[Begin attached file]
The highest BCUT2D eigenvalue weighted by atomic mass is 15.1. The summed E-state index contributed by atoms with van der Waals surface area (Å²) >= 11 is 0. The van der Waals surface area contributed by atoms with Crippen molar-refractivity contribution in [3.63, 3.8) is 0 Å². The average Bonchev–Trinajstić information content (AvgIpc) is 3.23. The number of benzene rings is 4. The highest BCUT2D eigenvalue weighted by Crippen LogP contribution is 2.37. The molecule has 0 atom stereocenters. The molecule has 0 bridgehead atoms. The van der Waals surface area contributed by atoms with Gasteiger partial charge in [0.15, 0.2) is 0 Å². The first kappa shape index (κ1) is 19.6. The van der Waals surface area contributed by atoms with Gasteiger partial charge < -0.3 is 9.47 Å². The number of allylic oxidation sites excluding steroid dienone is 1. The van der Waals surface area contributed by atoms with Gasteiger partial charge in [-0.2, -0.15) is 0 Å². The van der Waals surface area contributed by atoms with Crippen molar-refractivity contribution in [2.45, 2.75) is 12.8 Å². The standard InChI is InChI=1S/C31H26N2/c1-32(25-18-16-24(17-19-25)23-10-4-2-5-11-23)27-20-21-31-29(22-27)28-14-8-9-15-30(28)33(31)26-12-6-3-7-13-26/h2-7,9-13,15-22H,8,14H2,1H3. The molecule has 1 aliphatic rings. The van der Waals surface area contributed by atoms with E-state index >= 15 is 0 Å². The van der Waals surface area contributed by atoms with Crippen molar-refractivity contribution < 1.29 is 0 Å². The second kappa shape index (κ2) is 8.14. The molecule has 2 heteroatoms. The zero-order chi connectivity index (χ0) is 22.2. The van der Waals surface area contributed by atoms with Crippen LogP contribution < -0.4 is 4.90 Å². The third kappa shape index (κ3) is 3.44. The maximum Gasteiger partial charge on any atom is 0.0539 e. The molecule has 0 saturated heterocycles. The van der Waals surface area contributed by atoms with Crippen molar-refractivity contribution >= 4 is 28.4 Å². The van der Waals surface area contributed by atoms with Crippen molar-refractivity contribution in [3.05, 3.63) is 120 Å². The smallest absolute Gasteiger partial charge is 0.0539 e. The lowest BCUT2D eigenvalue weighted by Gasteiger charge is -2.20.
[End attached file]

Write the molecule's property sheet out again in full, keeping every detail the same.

The highest BCUT2D eigenvalue weighted by atomic mass is 15.1. The summed E-state index contributed by atoms with van der Waals surface area (Å²) >= 11 is 0. The van der Waals surface area contributed by atoms with Crippen molar-refractivity contribution in [3.63, 3.8) is 0 Å². The average Bonchev–Trinajstić information content (AvgIpc) is 3.23. The number of benzene rings is 4. The highest BCUT2D eigenvalue weighted by Crippen LogP contribution is 2.37. The molecule has 0 atom stereocenters. The molecule has 0 bridgehead atoms. The van der Waals surface area contributed by atoms with Gasteiger partial charge in [0.15, 0.2) is 0 Å². The first kappa shape index (κ1) is 19.6. The van der Waals surface area contributed by atoms with Gasteiger partial charge < -0.3 is 9.47 Å². The number of allylic oxidation sites excluding steroid dienone is 1. The van der Waals surface area contributed by atoms with Gasteiger partial charge in [-0.2, -0.15) is 0 Å². The van der Waals surface area contributed by atoms with Crippen molar-refractivity contribution in [2.45, 2.75) is 12.8 Å². The standard InChI is InChI=1S/C31H26N2/c1-32(25-18-16-24(17-19-25)23-10-4-2-5-11-23)27-20-21-31-29(22-27)28-14-8-9-15-30(28)33(31)26-12-6-3-7-13-26/h2-7,9-13,15-22H,8,14H2,1H3. The molecule has 1 aliphatic rings. The van der Waals surface area contributed by atoms with E-state index >= 15 is 0 Å². The van der Waals surface area contributed by atoms with Crippen molar-refractivity contribution < 1.29 is 0 Å². The second kappa shape index (κ2) is 8.14. The molecule has 2 heteroatoms. The zero-order chi connectivity index (χ0) is 22.2. The van der Waals surface area contributed by atoms with Crippen LogP contribution < -0.4 is 4.90 Å². The third kappa shape index (κ3) is 3.44. The maximum Gasteiger partial charge on any atom is 0.0539 e. The molecule has 0 saturated heterocycles. The van der Waals surface area contributed by atoms with Crippen molar-refractivity contribution >= 4 is 28.4 Å². The van der Waals surface area contributed by atoms with Crippen molar-refractivity contribution in [3.05, 3.63) is 120 Å². The smallest absolute Gasteiger partial charge is 0.0539 e. The lowest BCUT2D eigenvalue weighted by Gasteiger charge is -2.20.